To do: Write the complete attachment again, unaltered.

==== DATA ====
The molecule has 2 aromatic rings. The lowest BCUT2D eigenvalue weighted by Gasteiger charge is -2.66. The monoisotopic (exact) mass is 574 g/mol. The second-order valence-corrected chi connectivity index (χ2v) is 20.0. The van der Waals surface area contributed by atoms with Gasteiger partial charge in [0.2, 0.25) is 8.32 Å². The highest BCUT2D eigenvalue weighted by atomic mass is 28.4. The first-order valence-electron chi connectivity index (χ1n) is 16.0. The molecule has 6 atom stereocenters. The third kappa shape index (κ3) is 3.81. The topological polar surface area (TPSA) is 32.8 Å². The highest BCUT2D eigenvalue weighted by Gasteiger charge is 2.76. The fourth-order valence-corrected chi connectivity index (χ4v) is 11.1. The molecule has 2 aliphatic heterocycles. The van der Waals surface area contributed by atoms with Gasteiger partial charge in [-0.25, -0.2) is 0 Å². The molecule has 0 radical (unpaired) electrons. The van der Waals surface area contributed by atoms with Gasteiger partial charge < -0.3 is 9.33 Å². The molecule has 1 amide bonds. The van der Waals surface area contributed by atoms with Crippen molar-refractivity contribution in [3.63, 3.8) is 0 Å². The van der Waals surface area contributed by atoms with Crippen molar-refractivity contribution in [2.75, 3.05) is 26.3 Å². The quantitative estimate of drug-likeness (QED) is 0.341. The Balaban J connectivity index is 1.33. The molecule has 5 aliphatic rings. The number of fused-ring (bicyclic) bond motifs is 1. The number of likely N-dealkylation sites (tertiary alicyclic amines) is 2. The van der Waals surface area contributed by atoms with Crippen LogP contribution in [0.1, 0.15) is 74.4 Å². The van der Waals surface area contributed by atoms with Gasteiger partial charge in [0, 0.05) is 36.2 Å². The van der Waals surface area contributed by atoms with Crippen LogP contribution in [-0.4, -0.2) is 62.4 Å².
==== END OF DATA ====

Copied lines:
The molecule has 2 aromatic rings. The lowest BCUT2D eigenvalue weighted by Gasteiger charge is -2.66. The monoisotopic (exact) mass is 574 g/mol. The second-order valence-corrected chi connectivity index (χ2v) is 20.0. The van der Waals surface area contributed by atoms with Gasteiger partial charge in [0.2, 0.25) is 8.32 Å². The highest BCUT2D eigenvalue weighted by atomic mass is 28.4. The first-order valence-electron chi connectivity index (χ1n) is 16.0. The molecule has 6 atom stereocenters. The third kappa shape index (κ3) is 3.81. The topological polar surface area (TPSA) is 32.8 Å². The highest BCUT2D eigenvalue weighted by Gasteiger charge is 2.76. The fourth-order valence-corrected chi connectivity index (χ4v) is 11.1. The molecule has 2 aliphatic heterocycles. The van der Waals surface area contributed by atoms with Gasteiger partial charge in [-0.25, -0.2) is 0 Å². The molecule has 0 radical (unpaired) electrons. The van der Waals surface area contributed by atoms with Gasteiger partial charge < -0.3 is 9.33 Å². The molecule has 1 amide bonds. The van der Waals surface area contributed by atoms with Crippen molar-refractivity contribution in [3.63, 3.8) is 0 Å². The van der Waals surface area contributed by atoms with Crippen molar-refractivity contribution in [2.75, 3.05) is 26.3 Å². The quantitative estimate of drug-likeness (QED) is 0.341. The Balaban J connectivity index is 1.33. The molecule has 5 aliphatic rings. The number of fused-ring (bicyclic) bond motifs is 1. The number of likely N-dealkylation sites (tertiary alicyclic amines) is 2. The van der Waals surface area contributed by atoms with Crippen LogP contribution in [0.1, 0.15) is 74.4 Å². The van der Waals surface area contributed by atoms with Gasteiger partial charge in [0, 0.05) is 36.2 Å². The van der Waals surface area contributed by atoms with Crippen LogP contribution in [-0.4, -0.2) is 62.4 Å².